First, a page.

THE DEFINITION The International Monetary Fund defines globalization as the growing economic interdependence of countries worldwide through increasing volume and variety of cross-border transactions in goods and services, free international capital flows, and more rapid and widespread diffusion of technology. Meanwhile, The International Forum on Globalization defines it as the present worldwide drive toward a globalized economic system dominated by supranational corporate trade and banking institutions that are not accountable to democratic processes or national governments. While notable critical theorists, such as Immanuel Wallerstein, emphasize that globalization cannot be understood separately from the historical development of the capitalist world-system the different definitions highlight the ensuing debate of the roles and relationships of government, corporations, and the individual in maximizing social welfare within the globalization paradigms. Nonetheless, it is clear that globalization has economic, political, cultural, and technological aspects that may be closely intertwined. Given that these aspects are key to an individual's quality of life, the social benefits and costs brought upon them by globalization generate strong debate. It is easy to perceive the increase in the flow of trade, especially intra-firm transactions by multinational corporations, and the even faster growth of global capital markets that are obvious signs of globalization. The globalization of production is the most visible evidence that can be detected from the growth of manufacturing FDI, and even more significant is the expansion of the international capital market. When focusing on global economy, globalization has two components: finance and production. Globalization of these factors appears in the form of the increased international mobility of capital and the growing incidence of mergers and acquisitions and strategic alliances. And for both finance and production, markets have facilitated the globalization process, while markets themselves also became globalized.
GLOBALISATION IMPACT ON INDIA
Globalization in relation to India has been a two way process. Global forces have had a considerable impact on India at all levels of its life. They are penetrating its economy and reshaping its structure and mode of operation. They are forcing India to redefine its place in the world and its relation to its neighbors and the west. India's educational and cultural life, TV and print media, and its perception of itself and the world are also undergoing profound changes. Not surprisingly, India today is quite different from what it was barely ten years ago, and it is not easy to predict how it will progress during the next few years.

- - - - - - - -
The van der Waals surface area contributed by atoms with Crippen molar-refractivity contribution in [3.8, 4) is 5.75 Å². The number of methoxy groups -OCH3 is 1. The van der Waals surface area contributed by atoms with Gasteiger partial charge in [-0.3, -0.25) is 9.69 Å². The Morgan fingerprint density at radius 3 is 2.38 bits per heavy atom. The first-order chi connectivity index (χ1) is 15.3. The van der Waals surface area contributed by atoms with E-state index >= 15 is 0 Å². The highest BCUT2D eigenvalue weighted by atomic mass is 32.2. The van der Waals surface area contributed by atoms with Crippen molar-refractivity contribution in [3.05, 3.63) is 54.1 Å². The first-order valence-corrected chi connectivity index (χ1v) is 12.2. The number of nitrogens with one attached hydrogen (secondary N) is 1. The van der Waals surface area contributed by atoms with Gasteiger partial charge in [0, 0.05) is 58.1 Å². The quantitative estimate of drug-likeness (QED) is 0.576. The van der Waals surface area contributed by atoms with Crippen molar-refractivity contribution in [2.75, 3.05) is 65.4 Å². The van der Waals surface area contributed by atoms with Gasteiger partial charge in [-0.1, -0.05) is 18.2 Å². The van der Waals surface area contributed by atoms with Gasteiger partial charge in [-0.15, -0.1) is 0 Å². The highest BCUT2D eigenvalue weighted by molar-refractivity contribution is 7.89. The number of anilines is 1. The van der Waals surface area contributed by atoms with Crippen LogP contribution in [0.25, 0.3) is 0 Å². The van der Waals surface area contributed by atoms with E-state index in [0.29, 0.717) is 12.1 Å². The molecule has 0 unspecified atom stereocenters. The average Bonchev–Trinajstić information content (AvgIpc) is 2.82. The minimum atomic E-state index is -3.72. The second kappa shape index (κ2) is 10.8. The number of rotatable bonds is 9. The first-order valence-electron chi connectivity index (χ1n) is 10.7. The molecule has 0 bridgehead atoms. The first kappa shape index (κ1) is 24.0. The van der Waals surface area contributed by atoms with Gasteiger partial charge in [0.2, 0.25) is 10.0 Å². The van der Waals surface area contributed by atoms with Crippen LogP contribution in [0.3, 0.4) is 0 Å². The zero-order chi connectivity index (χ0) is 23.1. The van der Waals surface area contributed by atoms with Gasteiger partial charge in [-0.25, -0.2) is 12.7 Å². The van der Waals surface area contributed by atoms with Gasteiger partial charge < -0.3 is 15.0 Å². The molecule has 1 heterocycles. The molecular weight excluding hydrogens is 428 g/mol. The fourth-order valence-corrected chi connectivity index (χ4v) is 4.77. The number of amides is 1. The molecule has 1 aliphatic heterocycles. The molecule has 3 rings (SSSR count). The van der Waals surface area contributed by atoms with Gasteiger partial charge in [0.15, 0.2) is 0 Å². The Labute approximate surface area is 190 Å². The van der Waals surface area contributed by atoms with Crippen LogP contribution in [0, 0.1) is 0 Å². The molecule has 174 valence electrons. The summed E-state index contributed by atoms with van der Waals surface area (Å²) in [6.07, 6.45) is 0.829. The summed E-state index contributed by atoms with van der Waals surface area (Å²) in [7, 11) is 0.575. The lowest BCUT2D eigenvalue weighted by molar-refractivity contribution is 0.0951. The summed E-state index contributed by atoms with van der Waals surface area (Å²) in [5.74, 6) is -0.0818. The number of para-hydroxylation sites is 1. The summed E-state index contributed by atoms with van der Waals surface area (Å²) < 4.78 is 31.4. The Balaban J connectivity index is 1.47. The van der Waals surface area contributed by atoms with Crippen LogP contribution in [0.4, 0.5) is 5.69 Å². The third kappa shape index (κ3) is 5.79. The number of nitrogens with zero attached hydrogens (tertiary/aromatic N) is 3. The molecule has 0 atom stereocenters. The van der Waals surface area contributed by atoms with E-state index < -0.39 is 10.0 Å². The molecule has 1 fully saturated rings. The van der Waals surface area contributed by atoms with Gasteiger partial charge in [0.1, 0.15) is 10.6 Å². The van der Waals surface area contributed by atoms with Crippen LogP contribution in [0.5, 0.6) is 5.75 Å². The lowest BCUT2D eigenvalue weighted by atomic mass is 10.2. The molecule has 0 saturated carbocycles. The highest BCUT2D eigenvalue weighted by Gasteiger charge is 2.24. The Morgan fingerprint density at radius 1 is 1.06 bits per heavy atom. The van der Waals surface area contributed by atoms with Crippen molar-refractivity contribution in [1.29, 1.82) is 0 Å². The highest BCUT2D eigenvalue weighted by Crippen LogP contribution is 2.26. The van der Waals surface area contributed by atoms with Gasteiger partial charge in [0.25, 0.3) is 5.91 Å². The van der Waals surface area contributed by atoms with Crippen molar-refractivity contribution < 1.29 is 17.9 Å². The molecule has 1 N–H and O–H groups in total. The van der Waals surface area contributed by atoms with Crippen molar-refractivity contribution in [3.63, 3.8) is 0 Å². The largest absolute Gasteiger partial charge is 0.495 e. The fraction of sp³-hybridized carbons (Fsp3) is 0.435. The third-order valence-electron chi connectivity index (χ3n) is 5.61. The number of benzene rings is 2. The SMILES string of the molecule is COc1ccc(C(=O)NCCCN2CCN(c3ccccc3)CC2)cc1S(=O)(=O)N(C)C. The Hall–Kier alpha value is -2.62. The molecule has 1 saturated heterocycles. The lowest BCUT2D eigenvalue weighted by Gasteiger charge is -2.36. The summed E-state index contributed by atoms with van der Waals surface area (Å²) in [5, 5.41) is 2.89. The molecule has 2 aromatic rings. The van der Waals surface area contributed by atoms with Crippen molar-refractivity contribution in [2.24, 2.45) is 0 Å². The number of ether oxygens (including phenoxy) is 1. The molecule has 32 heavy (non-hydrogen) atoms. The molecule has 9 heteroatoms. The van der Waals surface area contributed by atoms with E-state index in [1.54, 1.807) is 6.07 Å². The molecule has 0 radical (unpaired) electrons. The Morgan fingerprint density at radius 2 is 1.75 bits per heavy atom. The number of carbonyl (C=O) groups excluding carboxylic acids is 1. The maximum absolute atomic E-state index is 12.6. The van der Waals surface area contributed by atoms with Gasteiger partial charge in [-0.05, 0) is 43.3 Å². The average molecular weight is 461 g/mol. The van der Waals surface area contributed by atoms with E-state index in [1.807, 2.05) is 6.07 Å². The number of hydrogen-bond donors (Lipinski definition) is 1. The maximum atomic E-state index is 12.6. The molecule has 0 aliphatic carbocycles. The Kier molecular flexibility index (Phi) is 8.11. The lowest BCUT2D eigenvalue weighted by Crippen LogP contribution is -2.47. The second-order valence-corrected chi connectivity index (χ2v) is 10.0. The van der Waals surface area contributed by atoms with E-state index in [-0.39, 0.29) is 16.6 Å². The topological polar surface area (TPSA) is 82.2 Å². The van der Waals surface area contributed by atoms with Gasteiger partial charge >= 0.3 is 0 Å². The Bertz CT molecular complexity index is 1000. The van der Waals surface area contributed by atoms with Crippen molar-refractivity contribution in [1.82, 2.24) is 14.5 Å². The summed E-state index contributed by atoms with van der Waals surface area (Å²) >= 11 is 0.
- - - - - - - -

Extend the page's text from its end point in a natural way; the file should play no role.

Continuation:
India has not been a passive recipient of global impact. Both directly and through its diaspora, it has increasingly become a significant global presence. India's literature, arts, films, religions, food, textiles, fashions and music are now an integral part of life in the west. Its doctors, IT specialists, computer scientists, small and large industrialists, managers and engineers are present in the west in large numbers and have made a very considerable impact. Indeed, they are admired for their skills and hard work and are much sought after.
Consider Globalization and Indian industry. In the seventies, India was just emerging from the first stage. After 30 years from then, it has crossed second stage and going into the third one. Year 2003 was pivotal as it saw manifestation of India's global aspiration. The number as well as size of the foreign targets showed steep rise. Close to 50 overseas acquisitions, amounting $1.8 billion took place last year, which was only $0.21 billion in 2002. The increase in average deal size is from $7.5 million in 2002 to $36.5 million in 2003. India has adopted domestic policies and institutions that have enabled people to take advantage of global markets and have...
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